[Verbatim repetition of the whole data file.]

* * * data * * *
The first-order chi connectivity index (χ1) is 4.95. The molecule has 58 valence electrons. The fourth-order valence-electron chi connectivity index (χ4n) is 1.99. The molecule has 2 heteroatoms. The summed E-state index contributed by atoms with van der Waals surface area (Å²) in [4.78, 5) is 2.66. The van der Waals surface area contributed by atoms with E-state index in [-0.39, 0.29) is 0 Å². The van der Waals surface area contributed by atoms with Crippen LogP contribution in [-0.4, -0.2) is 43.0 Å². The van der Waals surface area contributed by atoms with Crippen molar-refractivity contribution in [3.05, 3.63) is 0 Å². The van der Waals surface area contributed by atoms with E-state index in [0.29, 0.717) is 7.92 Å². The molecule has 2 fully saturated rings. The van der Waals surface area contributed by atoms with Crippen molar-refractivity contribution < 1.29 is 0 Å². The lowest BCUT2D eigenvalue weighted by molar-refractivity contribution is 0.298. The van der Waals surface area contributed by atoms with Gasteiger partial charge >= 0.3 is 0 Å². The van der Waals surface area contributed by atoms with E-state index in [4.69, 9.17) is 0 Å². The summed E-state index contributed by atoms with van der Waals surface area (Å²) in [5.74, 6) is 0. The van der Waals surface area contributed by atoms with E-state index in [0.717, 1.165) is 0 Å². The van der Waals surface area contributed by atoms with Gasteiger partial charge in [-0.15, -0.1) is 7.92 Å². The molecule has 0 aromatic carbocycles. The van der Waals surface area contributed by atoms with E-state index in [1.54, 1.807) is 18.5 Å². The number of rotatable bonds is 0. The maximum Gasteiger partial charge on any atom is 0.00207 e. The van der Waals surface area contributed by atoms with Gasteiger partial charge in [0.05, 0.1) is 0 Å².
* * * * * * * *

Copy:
The first-order chi connectivity index (χ1) is 4.95. The molecule has 58 valence electrons. The fourth-order valence-electron chi connectivity index (χ4n) is 1.99. The molecule has 2 heteroatoms. The summed E-state index contributed by atoms with van der Waals surface area (Å²) in [4.78, 5) is 2.66. The van der Waals surface area contributed by atoms with E-state index in [-0.39, 0.29) is 0 Å². The van der Waals surface area contributed by atoms with Crippen LogP contribution in [-0.4, -0.2) is 43.0 Å². The van der Waals surface area contributed by atoms with Crippen molar-refractivity contribution in [3.05, 3.63) is 0 Å². The van der Waals surface area contributed by atoms with E-state index in [0.29, 0.717) is 7.92 Å². The molecule has 2 fully saturated rings. The van der Waals surface area contributed by atoms with Crippen molar-refractivity contribution < 1.29 is 0 Å². The lowest BCUT2D eigenvalue weighted by molar-refractivity contribution is 0.298. The van der Waals surface area contributed by atoms with Gasteiger partial charge >= 0.3 is 0 Å². The van der Waals surface area contributed by atoms with E-state index in [4.69, 9.17) is 0 Å². The summed E-state index contributed by atoms with van der Waals surface area (Å²) in [5.74, 6) is 0. The van der Waals surface area contributed by atoms with E-state index in [0.717, 1.165) is 0 Å². The van der Waals surface area contributed by atoms with Gasteiger partial charge in [-0.15, -0.1) is 7.92 Å². The molecule has 0 aromatic carbocycles. The van der Waals surface area contributed by atoms with E-state index in [1.54, 1.807) is 18.5 Å². The number of rotatable bonds is 0. The maximum Gasteiger partial charge on any atom is 0.00207 e. The van der Waals surface area contributed by atoms with Gasteiger partial charge in [0.05, 0.1) is 0 Å².